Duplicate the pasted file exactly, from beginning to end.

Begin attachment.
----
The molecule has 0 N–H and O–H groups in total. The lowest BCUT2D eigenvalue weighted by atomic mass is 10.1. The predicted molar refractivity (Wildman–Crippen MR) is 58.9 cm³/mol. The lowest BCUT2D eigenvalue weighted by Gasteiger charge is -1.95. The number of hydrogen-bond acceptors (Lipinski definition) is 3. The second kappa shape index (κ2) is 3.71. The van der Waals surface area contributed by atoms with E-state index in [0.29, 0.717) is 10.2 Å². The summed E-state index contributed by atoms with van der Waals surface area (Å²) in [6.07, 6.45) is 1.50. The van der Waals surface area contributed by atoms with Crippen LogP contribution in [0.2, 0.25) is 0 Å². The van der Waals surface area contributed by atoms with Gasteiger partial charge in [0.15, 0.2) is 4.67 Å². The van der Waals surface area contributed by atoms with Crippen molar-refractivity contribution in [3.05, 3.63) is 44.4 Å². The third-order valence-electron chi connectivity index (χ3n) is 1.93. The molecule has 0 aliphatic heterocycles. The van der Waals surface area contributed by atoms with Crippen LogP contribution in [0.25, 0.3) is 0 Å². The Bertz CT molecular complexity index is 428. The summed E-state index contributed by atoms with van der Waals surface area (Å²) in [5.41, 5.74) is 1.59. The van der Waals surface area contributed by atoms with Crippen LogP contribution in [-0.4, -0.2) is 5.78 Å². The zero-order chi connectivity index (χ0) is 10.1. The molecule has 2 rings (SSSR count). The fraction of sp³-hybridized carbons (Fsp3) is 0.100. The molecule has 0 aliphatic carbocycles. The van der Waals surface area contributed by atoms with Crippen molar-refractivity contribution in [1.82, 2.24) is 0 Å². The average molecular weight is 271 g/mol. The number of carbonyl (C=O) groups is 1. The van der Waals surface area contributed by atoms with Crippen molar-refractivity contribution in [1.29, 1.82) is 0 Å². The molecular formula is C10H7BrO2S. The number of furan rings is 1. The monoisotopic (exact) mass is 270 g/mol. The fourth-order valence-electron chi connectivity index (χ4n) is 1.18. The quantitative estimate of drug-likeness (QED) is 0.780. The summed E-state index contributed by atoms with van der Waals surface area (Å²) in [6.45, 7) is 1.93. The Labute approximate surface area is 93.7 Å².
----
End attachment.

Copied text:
The molecule has 0 N–H and O–H groups in total. The lowest BCUT2D eigenvalue weighted by atomic mass is 10.1. The predicted molar refractivity (Wildman–Crippen MR) is 58.9 cm³/mol. The lowest BCUT2D eigenvalue weighted by Gasteiger charge is -1.95. The number of hydrogen-bond acceptors (Lipinski definition) is 3. The second kappa shape index (κ2) is 3.71. The van der Waals surface area contributed by atoms with E-state index in [0.29, 0.717) is 10.2 Å². The summed E-state index contributed by atoms with van der Waals surface area (Å²) in [6.07, 6.45) is 1.50. The van der Waals surface area contributed by atoms with Crippen LogP contribution in [0.2, 0.25) is 0 Å². The van der Waals surface area contributed by atoms with Gasteiger partial charge in [0.15, 0.2) is 4.67 Å². The van der Waals surface area contributed by atoms with Crippen molar-refractivity contribution in [3.05, 3.63) is 44.4 Å². The third-order valence-electron chi connectivity index (χ3n) is 1.93. The molecule has 0 aliphatic heterocycles. The van der Waals surface area contributed by atoms with Crippen LogP contribution in [0.25, 0.3) is 0 Å². The Bertz CT molecular complexity index is 428. The summed E-state index contributed by atoms with van der Waals surface area (Å²) in [5.41, 5.74) is 1.59. The van der Waals surface area contributed by atoms with Crippen LogP contribution in [-0.4, -0.2) is 5.78 Å². The zero-order chi connectivity index (χ0) is 10.1. The molecule has 2 rings (SSSR count). The fraction of sp³-hybridized carbons (Fsp3) is 0.100. The molecule has 0 aliphatic carbocycles. The van der Waals surface area contributed by atoms with Crippen molar-refractivity contribution in [1.82, 2.24) is 0 Å². The average molecular weight is 271 g/mol. The number of carbonyl (C=O) groups is 1. The van der Waals surface area contributed by atoms with Crippen molar-refractivity contribution in [1.29, 1.82) is 0 Å². The molecular formula is C10H7BrO2S. The number of furan rings is 1. The monoisotopic (exact) mass is 270 g/mol. The fourth-order valence-electron chi connectivity index (χ4n) is 1.18. The quantitative estimate of drug-likeness (QED) is 0.780. The summed E-state index contributed by atoms with van der Waals surface area (Å²) in [6.45, 7) is 1.93. The Labute approximate surface area is 93.7 Å².